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Kudos to you for making that work! So many overweight N Americans refuse anything that's considered a "car". This is mostly because they are too out of shape to consider making something like this work. I salute you sir thumbsup
 

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Thanks! dareo: Ha, no. Those are HUGE and do not get the best crash ratings. Plus, when doing the mass of car-seat testing, you learn that there are those 30+ pounds vs those that are 7lbs. I go to for the lighter, models with the better ratings.
 
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NOW THAT'S A REVIEW! Thanks OP. You may have broadened someone else's horizons with this review. Nicely done.
 
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We use the new Roadster car seats, 20lbs not 30+, however they are almost comically large. I find the build quality to be excellent and my boy agrees that it is far more comfortable than a Chicco seat he once used. As far as crast test ratings for car seats, where do you find that data? I know some older recaro seats had some issues.
 

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Originally Posted By: dareo
We use the new Roadster car seats, 20lbs not 30+, however they are almost comically large. I find the build quality to be excellent and my boy agrees that it is far more comfortable than a Chicco seat he once used. As far as crash test ratings for car seats, where do you find that data? I know some older recaro seats had some issues.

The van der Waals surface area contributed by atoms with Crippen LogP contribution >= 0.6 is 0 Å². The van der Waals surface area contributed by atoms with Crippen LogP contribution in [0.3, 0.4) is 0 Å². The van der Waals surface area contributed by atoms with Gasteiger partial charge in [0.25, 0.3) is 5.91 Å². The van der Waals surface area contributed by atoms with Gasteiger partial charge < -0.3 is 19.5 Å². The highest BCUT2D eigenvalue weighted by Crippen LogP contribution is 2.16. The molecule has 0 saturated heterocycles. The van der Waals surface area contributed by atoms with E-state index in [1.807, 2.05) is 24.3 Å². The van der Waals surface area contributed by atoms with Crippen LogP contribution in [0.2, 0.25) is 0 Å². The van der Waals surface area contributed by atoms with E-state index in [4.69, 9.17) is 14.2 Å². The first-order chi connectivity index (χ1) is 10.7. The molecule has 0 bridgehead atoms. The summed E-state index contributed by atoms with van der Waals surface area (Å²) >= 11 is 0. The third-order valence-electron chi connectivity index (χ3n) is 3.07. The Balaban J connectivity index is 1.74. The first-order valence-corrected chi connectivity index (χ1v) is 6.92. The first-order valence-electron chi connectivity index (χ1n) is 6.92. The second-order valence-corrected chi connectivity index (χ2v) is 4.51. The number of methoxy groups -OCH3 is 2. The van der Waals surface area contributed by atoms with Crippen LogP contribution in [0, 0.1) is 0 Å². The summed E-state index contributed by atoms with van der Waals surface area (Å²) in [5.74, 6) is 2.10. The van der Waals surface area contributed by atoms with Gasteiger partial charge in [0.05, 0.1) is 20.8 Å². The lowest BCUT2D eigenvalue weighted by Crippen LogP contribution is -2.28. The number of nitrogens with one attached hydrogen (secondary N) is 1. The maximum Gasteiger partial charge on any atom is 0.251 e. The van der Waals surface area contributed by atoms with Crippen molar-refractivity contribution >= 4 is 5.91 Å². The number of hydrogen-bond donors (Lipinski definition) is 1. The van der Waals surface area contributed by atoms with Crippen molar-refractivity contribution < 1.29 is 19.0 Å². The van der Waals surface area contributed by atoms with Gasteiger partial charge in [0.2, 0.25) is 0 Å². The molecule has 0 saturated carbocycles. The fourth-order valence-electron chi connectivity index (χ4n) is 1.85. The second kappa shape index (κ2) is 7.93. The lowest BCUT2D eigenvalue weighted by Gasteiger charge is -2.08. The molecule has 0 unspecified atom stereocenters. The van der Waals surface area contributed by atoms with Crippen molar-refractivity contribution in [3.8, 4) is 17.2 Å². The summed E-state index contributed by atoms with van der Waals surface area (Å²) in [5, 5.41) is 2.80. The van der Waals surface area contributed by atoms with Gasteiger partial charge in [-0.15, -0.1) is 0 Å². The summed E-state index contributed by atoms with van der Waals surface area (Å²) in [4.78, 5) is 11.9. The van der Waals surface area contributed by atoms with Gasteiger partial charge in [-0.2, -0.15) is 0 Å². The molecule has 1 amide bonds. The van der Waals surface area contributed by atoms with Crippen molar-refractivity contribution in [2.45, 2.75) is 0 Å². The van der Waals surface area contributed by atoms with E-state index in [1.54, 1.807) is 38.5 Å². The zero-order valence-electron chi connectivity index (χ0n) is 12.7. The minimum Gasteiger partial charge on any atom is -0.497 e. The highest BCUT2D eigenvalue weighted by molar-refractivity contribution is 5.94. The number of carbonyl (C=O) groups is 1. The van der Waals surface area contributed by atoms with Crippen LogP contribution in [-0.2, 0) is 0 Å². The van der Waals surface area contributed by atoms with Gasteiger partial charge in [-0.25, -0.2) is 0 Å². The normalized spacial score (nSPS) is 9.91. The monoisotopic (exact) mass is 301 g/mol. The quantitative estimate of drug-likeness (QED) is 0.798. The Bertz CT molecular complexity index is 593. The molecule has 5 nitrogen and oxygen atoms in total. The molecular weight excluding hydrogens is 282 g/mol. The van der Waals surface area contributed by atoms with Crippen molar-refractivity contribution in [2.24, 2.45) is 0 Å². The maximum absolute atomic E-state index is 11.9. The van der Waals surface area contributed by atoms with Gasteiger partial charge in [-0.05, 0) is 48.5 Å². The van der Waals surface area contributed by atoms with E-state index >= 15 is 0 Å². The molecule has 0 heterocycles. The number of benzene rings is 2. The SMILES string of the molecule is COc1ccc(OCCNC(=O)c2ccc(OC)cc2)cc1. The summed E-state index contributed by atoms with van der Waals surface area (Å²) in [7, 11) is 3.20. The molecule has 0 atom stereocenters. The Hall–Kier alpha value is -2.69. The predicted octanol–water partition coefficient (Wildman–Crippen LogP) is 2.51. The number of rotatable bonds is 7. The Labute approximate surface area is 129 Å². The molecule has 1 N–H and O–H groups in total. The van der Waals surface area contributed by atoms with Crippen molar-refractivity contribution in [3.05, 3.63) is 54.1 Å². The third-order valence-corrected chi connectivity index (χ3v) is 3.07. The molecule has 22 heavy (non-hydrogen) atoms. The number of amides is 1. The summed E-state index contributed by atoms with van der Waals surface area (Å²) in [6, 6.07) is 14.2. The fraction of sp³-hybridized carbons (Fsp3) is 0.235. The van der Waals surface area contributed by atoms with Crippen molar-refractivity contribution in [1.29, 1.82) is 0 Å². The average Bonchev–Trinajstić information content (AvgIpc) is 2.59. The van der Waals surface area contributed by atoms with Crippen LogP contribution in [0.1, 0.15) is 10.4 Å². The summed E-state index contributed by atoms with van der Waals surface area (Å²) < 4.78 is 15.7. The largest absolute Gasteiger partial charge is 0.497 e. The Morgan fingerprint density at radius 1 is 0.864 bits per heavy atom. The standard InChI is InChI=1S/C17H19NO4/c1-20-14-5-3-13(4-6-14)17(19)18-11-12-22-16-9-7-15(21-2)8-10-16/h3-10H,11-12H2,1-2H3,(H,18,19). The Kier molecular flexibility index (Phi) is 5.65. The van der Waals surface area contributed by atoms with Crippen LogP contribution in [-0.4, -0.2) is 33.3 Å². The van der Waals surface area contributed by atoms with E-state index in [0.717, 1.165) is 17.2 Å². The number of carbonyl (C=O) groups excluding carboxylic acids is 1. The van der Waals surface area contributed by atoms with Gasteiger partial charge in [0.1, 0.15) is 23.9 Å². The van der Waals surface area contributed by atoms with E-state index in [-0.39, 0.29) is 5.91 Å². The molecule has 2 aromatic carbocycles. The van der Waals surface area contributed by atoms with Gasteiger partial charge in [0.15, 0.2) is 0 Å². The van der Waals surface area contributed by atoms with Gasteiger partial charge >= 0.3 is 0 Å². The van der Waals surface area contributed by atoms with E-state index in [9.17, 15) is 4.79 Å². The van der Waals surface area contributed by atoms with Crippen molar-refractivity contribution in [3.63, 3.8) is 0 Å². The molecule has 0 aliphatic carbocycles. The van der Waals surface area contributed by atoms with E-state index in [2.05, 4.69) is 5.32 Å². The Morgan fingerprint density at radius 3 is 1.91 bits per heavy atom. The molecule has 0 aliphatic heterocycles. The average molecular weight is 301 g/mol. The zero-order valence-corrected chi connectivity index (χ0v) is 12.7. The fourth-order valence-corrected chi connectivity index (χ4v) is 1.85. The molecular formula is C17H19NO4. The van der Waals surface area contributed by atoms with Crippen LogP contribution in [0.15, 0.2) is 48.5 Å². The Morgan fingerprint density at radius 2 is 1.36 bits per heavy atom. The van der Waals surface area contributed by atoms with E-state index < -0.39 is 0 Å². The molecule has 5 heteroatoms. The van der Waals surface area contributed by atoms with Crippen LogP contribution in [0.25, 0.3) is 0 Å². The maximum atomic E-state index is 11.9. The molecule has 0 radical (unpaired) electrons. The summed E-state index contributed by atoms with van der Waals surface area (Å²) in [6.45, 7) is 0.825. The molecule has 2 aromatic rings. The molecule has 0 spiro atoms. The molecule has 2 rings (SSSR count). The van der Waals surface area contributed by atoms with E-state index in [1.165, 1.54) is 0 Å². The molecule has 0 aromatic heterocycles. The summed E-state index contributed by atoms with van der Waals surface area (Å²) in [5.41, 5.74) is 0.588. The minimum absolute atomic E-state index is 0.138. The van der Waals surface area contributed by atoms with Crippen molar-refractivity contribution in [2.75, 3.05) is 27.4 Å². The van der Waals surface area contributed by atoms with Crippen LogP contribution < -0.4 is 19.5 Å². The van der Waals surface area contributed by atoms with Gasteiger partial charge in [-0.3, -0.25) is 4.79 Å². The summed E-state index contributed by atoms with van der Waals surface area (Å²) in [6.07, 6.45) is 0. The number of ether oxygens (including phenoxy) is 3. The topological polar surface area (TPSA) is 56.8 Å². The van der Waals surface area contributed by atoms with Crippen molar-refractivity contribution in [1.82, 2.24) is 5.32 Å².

One Britax weighted 27lbs. Lord have mercy for that one. I think the install was even a bit tricky which made the weight worse. NHTSA, Consumer Reports, and maybe a few other places. Then they had the big recall. This was also the time I was in the car-seat market, so it me a bit more upfront in my mind. I just was not touching their products after dragging their feet. For smaller kids (<2) , they were fine but larger kids and the CR test (greater forces). The new ones might be better... but it is a trust thing if you drag out a recall when there was a real issue, especially with child products. http://www.techtimes.com/articles/86627/...-resistance.htm http://www.consumerreports.org/cro/cars/...ride-child-seat
 
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Originally Posted By: FutureDoc
One Britax weighted 27lbs. Lord have mercy for that one. I think the install was even a bit tricky which made the weight worse.
We have two Britax Boulevard ClickTight seats that are in that weight range. They are solid and actually easy to install using seatbelts. But you would not want to haul them around. That's why for airline/car rental travel we ended up buying another much lighter car seat. BTW, kudos to you for making a rear-facing seat work in a 2-door coupe. I don't think I'd be willing to sign up for that. smile
 
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It's too bad about the shifting and clutch quality. It's good to hear that you are getting along with a fun car though. At some point it will be a bit of a pain, but if you plan for it you can survive without hauling 100 cuft of air everywhere. You'll be Ok for the first bike size but after that you'll probably need a rack of some sort, unless you can fold one side of the rear seat down? I do like with our cars they haul the same amount of stuff so it doesn't matter who picks up the kids from whatever activity with their bikes or toboggans, but I could also put up with some hassle to drive a sporty rwd manual car too.
 

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We don't get that vehicle in Oz, but a great review nonetheless. Your son is obviously well past the "baby" stage, how long does he need to be in a rear facing seat? After the kids hit 6 months here, they can go forward facing.